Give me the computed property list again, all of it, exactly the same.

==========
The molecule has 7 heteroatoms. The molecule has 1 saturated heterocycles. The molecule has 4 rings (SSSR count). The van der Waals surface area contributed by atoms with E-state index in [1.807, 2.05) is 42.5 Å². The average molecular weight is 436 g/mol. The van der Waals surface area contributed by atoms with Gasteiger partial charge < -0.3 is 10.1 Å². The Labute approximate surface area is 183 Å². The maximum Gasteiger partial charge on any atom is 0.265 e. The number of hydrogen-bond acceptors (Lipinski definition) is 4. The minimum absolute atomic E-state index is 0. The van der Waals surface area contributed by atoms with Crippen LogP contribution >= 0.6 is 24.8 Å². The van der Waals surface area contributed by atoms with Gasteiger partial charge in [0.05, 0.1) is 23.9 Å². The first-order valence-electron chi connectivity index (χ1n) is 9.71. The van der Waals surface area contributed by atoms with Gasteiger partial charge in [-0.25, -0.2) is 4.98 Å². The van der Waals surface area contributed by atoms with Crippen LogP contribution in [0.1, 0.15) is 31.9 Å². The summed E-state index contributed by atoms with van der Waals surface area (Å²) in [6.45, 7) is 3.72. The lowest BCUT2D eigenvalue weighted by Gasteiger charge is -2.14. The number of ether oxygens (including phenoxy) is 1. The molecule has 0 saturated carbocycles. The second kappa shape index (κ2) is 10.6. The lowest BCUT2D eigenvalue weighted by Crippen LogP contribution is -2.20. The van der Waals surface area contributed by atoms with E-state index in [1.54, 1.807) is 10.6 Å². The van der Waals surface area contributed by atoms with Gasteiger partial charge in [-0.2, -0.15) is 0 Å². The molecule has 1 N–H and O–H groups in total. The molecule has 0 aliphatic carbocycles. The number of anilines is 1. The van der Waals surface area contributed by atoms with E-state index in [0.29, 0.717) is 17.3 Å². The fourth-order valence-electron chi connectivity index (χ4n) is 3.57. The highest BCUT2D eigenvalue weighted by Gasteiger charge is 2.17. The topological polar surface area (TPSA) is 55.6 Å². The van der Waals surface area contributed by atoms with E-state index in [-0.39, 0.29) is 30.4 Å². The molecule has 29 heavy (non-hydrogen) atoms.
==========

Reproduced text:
The molecule has 7 heteroatoms. The molecule has 1 saturated heterocycles. The molecule has 4 rings (SSSR count). The van der Waals surface area contributed by atoms with E-state index in [1.807, 2.05) is 42.5 Å². The average molecular weight is 436 g/mol. The van der Waals surface area contributed by atoms with Gasteiger partial charge < -0.3 is 10.1 Å². The Labute approximate surface area is 183 Å². The maximum Gasteiger partial charge on any atom is 0.265 e. The number of hydrogen-bond acceptors (Lipinski definition) is 4. The minimum absolute atomic E-state index is 0. The van der Waals surface area contributed by atoms with Crippen LogP contribution >= 0.6 is 24.8 Å². The van der Waals surface area contributed by atoms with Gasteiger partial charge in [0.05, 0.1) is 23.9 Å². The first-order valence-electron chi connectivity index (χ1n) is 9.71. The van der Waals surface area contributed by atoms with Gasteiger partial charge in [-0.25, -0.2) is 4.98 Å². The van der Waals surface area contributed by atoms with Crippen LogP contribution in [0.1, 0.15) is 31.9 Å². The summed E-state index contributed by atoms with van der Waals surface area (Å²) in [6.45, 7) is 3.72. The lowest BCUT2D eigenvalue weighted by Gasteiger charge is -2.14. The number of ether oxygens (including phenoxy) is 1. The molecule has 0 saturated carbocycles. The second kappa shape index (κ2) is 10.6. The lowest BCUT2D eigenvalue weighted by Crippen LogP contribution is -2.20. The van der Waals surface area contributed by atoms with E-state index in [1.54, 1.807) is 10.6 Å². The van der Waals surface area contributed by atoms with Gasteiger partial charge in [-0.2, -0.15) is 0 Å². The molecule has 1 N–H and O–H groups in total. The molecule has 0 aliphatic carbocycles. The number of anilines is 1. The van der Waals surface area contributed by atoms with E-state index in [0.29, 0.717) is 17.3 Å². The fourth-order valence-electron chi connectivity index (χ4n) is 3.57. The highest BCUT2D eigenvalue weighted by Gasteiger charge is 2.17. The topological polar surface area (TPSA) is 55.6 Å². The van der Waals surface area contributed by atoms with E-state index in [-0.39, 0.29) is 30.4 Å². The molecule has 29 heavy (non-hydrogen) atoms.